Candy Story

Candy Story

by Marie Redonnet, Theodore Roosevelt

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Candy Story recounts a turbulent year in the life of Mia, a young woman whose apparent calm is perpetually threatened by inner doubts and outer catastrophe. Her modest dreams of happiness are dashed by the deaths of her mother, old friends, and her lover. Mia is a talented writer, the author of an autobiographical novel. Now, assailed by calamity and


Candy Story recounts a turbulent year in the life of Mia, a young woman whose apparent calm is perpetually threatened by inner doubts and outer catastrophe. Her modest dreams of happiness are dashed by the deaths of her mother, old friends, and her lover. Mia is a talented writer, the author of an autobiographical novel. Now, assailed by calamity and misfortune, she struggles with writer’s block, confounded—at least for the moment—by the senseless world around her.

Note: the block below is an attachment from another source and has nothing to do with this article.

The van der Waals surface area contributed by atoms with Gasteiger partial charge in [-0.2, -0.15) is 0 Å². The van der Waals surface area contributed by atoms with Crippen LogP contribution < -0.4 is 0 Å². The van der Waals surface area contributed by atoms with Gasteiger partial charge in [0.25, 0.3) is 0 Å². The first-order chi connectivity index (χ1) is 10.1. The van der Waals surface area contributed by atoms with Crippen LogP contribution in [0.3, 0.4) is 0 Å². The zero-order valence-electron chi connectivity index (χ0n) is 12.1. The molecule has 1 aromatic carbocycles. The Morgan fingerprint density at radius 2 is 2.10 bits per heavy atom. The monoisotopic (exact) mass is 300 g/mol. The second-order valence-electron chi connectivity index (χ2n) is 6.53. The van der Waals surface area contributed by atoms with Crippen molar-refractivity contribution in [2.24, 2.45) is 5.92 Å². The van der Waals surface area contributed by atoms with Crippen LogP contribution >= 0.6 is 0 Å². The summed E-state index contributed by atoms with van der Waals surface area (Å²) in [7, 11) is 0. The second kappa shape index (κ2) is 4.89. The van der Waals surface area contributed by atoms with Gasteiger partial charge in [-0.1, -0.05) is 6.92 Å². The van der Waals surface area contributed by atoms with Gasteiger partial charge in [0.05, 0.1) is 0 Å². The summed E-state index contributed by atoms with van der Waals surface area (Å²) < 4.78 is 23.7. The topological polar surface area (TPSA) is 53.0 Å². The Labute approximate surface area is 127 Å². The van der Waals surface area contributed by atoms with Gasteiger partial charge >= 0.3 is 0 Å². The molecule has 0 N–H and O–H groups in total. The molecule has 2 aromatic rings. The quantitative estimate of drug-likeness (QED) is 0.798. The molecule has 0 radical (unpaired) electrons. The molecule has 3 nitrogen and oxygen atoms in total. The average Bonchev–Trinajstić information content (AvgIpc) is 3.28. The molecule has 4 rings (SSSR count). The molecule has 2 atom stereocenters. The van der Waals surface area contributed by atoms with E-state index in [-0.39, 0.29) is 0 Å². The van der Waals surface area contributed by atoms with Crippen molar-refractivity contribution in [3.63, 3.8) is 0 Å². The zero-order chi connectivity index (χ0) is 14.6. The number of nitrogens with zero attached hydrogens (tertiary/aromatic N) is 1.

Candy Story is the fourth novel by Marie Redonnet. Translations of the first three—Hôtel Splendid, Forever Valley, and Rose Mellie Rose—are also available from the University of Nebraska Press. In its unadorned prose and passionate focus on the inner life of a young woman, this fourth novel is unmistakably allied to the earlier ones. It will enthrall Redonnet’s admirers and win new ones.
Born in Paris in 1947, Redonnet taught for a number of years in a suburban lycée before deciding to pursue a writing career full time. Since her volume of poetry Le Mort & Cie appeared in 1985, she has published four novels, a novella, numerous short stories, and three dramatic works.

Editorial Reviews

Publishers Weekly - Publisher's Weekly